HSPB1 expression is remarkably induced by the transcriptional factors heat shock factor-1 (HSF-1) after erastin treatment in several human cancer cells.36 Inhibition of HSF-1-dependent HSPB1 expression increases, whereas overexpression of HSPB1 inhibits erastin-induced ferroptosis.36 The phosphorylation of HSPB1 is important for its function in the regulation of actin dynamics and iron uptake. HSPB1 phosphorylation is increased by protein kinase C (PKC) following erastin treatment in HeLa cells, which facilitates ferroptotic resistance through blocking cytoskeleton-mediated iron uptake and subsequent ROS production (Figure 1b).36


NRF2 has an anti-ferroptosis role in HCC cells.17 p62 interacts with the NRF2-binding site of Kelch-like ECH-associated protein 1 (Keap1) and competitively inhibits Keap1-NRF2 interaction, which is responsible for NRF2 protein stability following treatment with FINs (e.g., erastin, sorafenib, and BSO).17 Upregulated NRF2 protein promotes transcription of genes encoding antioxidant proteins (e.g., quinone oxidoreductase 1 and heme oxygenase-1 (HO-1)) and iron metabolism proteins (e.g., FTH1) in ferroptosis.17 Knockdown of NRF2 and these NRF2-targeted genes accelerates erastin or sorafenib-induced ferroptosis in HCC cells.17 In contrast, induction of HO-1 expression by erastin may promote cell death in HT1080 and fibroblasts, suggesting that HO-1 has a dual role in ferroptosis.37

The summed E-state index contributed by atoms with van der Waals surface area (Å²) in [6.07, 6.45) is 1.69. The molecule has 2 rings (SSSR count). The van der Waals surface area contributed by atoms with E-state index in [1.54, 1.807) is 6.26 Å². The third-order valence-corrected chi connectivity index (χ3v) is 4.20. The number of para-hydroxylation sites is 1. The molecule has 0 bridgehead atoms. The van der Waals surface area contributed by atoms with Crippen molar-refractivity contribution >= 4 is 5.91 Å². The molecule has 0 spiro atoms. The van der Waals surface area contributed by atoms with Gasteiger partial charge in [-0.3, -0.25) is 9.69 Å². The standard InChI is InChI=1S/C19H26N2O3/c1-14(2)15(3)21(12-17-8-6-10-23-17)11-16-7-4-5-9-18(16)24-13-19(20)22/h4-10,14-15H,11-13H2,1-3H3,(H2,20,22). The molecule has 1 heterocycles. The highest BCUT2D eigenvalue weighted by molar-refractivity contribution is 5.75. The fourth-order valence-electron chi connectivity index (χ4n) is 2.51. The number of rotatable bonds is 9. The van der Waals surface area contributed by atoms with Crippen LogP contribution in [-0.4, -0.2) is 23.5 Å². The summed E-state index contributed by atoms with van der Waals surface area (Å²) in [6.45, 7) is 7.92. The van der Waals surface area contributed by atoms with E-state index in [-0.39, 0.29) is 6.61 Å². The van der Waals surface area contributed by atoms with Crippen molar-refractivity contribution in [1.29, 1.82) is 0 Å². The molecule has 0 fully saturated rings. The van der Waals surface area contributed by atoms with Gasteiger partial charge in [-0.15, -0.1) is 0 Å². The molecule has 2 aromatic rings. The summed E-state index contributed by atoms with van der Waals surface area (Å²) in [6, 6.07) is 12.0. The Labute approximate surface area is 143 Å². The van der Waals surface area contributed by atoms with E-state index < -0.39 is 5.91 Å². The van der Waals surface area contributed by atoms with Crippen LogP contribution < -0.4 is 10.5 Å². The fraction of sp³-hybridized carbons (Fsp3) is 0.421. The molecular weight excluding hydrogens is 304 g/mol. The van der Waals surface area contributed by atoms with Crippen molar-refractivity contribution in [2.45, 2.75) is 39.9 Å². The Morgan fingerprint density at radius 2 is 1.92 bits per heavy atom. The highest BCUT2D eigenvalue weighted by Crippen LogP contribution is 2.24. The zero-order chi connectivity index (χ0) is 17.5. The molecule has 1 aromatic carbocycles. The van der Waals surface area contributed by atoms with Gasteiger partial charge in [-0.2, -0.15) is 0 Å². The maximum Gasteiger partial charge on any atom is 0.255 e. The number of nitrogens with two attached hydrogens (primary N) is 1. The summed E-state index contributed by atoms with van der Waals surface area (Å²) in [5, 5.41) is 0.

Measuring methods

In vitro

Cell viability

Four methods of cell viability measurement have been reported in the evaluation of ferroptosis: calceinacetoxymethyl ester (Calcein AM) viability assay,38 alamarBlue viability assay,39 trypan blue assay,40 and Cell Counting Kit-8 assay.23

Iron level

Phen Green SK (PGSK) is a cell membrane-permeable dye used to monitor the intracellular iron level in living cells via flow cytometry or confocal microscopy. It shows a diminished green autofluorescence of PGSK upon binding to sufficient cellular iron following erastin treatment.3 The Iron Assay Kit provides a simple convenient means of measuring ferrous and/or ferric ions in samples.17

ROS level